The four-day occupation of Chinese University of Hong Kong has come to an end (for now?). And every student that took part in the construction and utilization of a fortified base around the campus were able to peacefully evacuate the place with no outside intervention. During the extraordinary occupation, I got to witness the various discourses that was formed after the university decided to give the semester an early end. Some fully supported the student demonstrators and provided various forms of aid: material, moral and informative. And some condemned such acts by labeling student demonstrators as violent people who hindered the transportation, education and safety of other citizens.
I came to realize that most of such polarizing thoughts emerged from the analysis of the very details in events, whether from rumors or video footage, such as ‘who was the first one to assault the other party’, or ‘what equipment was used as a tool for violence’, or ‘was the person who caused such provocation indeed a student demonstrator or an undercover police’ etc. But are we asking the right questions?
I believe that asking the wrong questions, such as ones above, which focus on the very human but not the political factor, have done nothing but cause further divisions and lead people into no-good arguments. Therefore, by focusing on whom to blame and on finding scapegoats, many people are being strayed away from asking how and what has caused everything to come to this point. By narrowing critique to merely the products of the products of the products of structures, we are turning a blind eye to the structures that produce the agents which people blame.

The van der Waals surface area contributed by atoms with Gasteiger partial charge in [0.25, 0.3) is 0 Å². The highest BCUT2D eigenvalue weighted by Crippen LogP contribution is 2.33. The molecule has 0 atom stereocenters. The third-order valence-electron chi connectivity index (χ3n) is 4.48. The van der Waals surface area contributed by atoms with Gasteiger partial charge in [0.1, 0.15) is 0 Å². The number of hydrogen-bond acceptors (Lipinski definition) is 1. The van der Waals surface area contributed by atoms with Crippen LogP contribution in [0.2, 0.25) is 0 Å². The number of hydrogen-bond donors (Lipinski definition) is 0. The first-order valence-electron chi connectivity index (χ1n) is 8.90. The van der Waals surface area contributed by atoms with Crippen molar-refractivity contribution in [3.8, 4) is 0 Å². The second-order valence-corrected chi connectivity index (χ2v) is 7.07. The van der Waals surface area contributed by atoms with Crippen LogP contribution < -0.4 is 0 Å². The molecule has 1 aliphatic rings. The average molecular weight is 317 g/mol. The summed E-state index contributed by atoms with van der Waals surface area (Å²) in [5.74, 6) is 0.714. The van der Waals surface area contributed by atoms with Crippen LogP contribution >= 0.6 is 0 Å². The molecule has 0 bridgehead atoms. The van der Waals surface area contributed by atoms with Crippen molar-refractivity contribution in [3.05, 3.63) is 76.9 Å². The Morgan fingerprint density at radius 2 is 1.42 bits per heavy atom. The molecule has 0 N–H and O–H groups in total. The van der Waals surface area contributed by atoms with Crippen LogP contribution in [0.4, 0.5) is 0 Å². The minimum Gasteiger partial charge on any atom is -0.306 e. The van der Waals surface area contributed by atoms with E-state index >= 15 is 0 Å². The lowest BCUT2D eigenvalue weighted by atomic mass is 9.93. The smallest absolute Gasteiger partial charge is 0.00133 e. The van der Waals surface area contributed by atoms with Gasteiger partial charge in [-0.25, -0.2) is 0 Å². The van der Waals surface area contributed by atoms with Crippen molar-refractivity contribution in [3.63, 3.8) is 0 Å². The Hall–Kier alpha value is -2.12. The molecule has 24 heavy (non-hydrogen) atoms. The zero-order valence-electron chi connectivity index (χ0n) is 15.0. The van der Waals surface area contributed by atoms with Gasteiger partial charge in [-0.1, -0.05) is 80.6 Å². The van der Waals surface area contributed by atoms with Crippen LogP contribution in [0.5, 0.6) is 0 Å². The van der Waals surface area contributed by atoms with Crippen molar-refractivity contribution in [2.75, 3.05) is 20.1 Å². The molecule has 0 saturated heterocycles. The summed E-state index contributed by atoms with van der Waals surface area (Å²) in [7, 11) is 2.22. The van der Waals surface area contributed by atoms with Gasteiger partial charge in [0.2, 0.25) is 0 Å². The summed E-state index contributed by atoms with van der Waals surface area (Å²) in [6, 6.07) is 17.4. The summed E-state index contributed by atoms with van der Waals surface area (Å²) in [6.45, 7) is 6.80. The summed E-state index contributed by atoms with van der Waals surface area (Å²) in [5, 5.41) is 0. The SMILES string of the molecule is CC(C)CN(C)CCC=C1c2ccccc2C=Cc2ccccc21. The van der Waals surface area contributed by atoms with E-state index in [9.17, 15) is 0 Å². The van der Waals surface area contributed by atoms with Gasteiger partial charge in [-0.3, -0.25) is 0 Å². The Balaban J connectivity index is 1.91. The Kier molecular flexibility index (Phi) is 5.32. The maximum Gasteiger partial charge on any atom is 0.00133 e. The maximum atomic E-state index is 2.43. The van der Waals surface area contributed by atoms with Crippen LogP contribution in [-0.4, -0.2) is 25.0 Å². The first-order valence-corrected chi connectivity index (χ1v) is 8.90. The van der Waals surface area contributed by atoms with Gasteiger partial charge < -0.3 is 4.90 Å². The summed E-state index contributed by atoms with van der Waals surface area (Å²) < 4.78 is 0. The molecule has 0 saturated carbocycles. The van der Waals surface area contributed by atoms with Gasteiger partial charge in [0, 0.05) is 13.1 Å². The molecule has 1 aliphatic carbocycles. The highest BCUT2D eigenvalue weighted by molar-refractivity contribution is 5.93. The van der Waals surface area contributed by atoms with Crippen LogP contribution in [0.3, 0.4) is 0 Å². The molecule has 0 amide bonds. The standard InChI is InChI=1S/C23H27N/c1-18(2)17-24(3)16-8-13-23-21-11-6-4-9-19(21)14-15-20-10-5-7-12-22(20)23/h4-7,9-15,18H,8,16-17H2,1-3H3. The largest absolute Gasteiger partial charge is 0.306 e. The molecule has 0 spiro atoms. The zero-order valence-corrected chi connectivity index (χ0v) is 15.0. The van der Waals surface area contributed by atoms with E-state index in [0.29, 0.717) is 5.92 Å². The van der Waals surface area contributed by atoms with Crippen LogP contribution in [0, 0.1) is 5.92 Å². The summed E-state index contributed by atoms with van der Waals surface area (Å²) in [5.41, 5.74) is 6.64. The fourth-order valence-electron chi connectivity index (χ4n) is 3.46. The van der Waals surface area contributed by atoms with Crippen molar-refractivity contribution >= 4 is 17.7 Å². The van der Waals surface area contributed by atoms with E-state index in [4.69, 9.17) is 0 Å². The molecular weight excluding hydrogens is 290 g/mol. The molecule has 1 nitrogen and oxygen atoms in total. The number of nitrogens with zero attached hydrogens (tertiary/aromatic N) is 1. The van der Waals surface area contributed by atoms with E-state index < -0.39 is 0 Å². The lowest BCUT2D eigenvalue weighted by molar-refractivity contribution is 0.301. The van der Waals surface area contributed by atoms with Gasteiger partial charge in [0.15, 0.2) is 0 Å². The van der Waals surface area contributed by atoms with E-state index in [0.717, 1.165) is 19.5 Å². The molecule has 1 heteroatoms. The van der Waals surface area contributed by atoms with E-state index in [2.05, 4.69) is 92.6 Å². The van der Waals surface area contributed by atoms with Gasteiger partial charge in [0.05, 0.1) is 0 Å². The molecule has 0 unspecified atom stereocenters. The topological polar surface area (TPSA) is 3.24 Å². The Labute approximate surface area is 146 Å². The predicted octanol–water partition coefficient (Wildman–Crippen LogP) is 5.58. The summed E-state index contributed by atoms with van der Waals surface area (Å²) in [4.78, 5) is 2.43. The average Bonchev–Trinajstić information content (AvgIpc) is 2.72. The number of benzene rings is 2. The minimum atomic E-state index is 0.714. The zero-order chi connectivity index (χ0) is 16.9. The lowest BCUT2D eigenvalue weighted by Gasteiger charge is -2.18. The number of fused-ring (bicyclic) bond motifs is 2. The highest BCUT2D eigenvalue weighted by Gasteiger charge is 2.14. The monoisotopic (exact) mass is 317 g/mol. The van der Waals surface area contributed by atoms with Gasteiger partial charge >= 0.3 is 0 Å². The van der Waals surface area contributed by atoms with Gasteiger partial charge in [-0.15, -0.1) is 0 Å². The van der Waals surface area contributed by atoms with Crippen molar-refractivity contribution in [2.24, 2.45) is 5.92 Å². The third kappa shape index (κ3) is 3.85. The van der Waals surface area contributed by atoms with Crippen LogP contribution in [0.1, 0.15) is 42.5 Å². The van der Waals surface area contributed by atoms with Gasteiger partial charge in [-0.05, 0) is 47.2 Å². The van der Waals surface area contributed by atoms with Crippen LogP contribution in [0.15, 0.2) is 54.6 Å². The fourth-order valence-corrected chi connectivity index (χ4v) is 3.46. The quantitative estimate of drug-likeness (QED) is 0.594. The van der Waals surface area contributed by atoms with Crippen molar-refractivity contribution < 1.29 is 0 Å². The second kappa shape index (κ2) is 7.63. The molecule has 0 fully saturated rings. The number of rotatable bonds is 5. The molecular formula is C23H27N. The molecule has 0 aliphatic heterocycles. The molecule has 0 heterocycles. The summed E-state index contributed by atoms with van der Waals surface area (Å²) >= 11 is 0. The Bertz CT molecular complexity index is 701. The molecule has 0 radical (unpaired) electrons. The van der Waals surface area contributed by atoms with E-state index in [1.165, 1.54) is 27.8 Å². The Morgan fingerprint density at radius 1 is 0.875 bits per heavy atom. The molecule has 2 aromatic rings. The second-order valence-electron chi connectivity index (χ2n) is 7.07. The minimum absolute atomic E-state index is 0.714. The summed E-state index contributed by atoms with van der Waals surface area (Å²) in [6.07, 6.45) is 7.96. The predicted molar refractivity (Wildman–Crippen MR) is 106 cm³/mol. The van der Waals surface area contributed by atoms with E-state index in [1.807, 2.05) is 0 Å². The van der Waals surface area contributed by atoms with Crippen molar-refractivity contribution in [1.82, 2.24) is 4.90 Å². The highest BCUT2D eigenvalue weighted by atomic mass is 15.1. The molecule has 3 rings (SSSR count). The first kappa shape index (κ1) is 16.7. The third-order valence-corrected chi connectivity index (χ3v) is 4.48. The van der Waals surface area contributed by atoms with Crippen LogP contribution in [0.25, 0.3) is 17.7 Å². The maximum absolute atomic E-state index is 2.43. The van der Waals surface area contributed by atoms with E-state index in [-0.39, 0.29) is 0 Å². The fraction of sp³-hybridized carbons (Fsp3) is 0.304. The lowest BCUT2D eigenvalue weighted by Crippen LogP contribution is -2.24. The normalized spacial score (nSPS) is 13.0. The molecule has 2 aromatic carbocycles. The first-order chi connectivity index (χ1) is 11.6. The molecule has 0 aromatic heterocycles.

Another problem that emerges when we ask such wrong questions is the deconstruction of symbols that are being invaded or protected. By symbols, I mean the symbolism of the intellectual space of the young generation; or the invasion of such space by the state, as in giving the message that “your free thinking and your next generation of ‘productive population’ is always under the supervision of the state”. And with the deconstruction of the symbols embedded in every political move, by asking the wrong questions, during the Hong Kong protests, it is no surprise that one labels student demonstrators as merely ‘violent protestors’, instead of realizing the broader meaning being reflected to the public both by the state intervention and the guarding by the student demonstrator.